District of Kitimat councillor Mario Feldhoff asks the Kitimat RCMP delegation. (Image kitimat.ca)

District of Kitimat councillor Mario Feldhoff asks the Kitimat RCMP delegation. (Image kitimat.ca)

Kitimat won’t be affected by provincial RCMP budget cuts

‘There will be some belt-tightening, though’ - acting detachment commander

Kitimat RCMP’s acting detachment commander said Kitimat is unlikely to be affected by the projected provincial budget shortfall of $10.7-million budget shortfall in the force’s provincial budget.

Speaking at the District of Kitimat council meeting on Monday, November 18, Sgt. Eric Black said the previous two B.C. wildfire seasons had had a major impact on the provincial RCMP budget.

“We came into this year with a bit of a deficit. The main impact that that has had has been on our provincial policing abilities,” said Black, replying to a question from councillor Mark Zielinski.

“The budget constraints are quite a concern. We can’t spend more money than we’ve been given. We have to try to work with what we’re given.”

He said the provincial RCMP was relocating resources throughout the province as the need arises, rolling out speciality teams and community response groups such as those that assist communities experiencing protests linked to oil and gas pipeline issues.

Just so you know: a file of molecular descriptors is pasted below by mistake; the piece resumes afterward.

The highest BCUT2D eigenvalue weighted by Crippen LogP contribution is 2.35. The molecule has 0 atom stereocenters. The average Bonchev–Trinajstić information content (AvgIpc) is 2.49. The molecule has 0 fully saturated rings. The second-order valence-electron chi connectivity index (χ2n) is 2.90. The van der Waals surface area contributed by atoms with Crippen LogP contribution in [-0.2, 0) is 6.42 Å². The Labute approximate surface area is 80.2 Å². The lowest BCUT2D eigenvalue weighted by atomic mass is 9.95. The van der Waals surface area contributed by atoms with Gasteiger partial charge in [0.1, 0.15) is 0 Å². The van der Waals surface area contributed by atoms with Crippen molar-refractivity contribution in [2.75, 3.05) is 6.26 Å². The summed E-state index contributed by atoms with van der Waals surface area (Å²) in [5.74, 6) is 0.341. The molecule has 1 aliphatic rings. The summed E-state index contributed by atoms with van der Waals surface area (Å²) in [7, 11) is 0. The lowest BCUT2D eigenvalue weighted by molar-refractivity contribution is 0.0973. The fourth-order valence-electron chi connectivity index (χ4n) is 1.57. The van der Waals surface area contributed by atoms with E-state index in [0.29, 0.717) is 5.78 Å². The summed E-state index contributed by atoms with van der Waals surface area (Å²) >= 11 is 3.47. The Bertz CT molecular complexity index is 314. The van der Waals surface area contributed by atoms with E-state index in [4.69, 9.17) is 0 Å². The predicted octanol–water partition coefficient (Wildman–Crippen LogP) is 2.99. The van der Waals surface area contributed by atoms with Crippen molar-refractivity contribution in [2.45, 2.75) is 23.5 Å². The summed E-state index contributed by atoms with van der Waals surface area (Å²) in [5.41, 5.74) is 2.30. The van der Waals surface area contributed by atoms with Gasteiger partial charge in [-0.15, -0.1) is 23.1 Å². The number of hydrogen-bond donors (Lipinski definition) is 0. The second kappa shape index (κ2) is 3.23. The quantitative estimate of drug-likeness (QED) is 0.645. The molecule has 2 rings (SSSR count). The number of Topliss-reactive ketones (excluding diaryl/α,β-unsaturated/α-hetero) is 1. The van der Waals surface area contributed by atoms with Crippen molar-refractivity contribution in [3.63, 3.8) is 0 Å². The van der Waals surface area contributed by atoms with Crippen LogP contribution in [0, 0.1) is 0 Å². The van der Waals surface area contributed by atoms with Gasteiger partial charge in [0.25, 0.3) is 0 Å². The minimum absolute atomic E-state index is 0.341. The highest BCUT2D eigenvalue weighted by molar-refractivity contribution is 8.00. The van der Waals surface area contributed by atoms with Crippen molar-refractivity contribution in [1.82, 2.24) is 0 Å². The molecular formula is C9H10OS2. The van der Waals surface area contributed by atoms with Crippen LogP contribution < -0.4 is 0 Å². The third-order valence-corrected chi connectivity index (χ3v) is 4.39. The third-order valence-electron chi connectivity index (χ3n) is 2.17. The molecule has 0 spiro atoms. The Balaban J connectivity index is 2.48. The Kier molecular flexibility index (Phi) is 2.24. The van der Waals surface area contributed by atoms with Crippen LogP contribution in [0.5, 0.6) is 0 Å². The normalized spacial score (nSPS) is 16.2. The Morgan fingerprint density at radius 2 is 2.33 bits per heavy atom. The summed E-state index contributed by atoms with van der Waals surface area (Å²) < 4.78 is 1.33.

He said the provincial RCMP’s had implemented a number of belt-tightening measures to address the provincial budget shortfall. The Regional General Investigation Unit in Terrace, established to assist detachments like Kitimat with large investigations, is now down to two members.

“It was a three-person section. One person transferred out and they’re leaving the staff at two people, so they’re saving money from that wage. They’re doing that all over in different places,” said Black.

The Kitimat RCMP detachment has a staff complement of 21. Two of the members are paid by the provincial RCMP, while 18 of the members are classified as municipal police officers, paid by the District of Kitimat, and one member classified a First Nations police officer.

The staff consists of a staff sergeant, a sergeant (operations NCO), three corporals (road supervisors), one of which is a provincially-paid position, two General Investigation Section constables and 14 General Duty Constables, one of which is a provincially-paid position.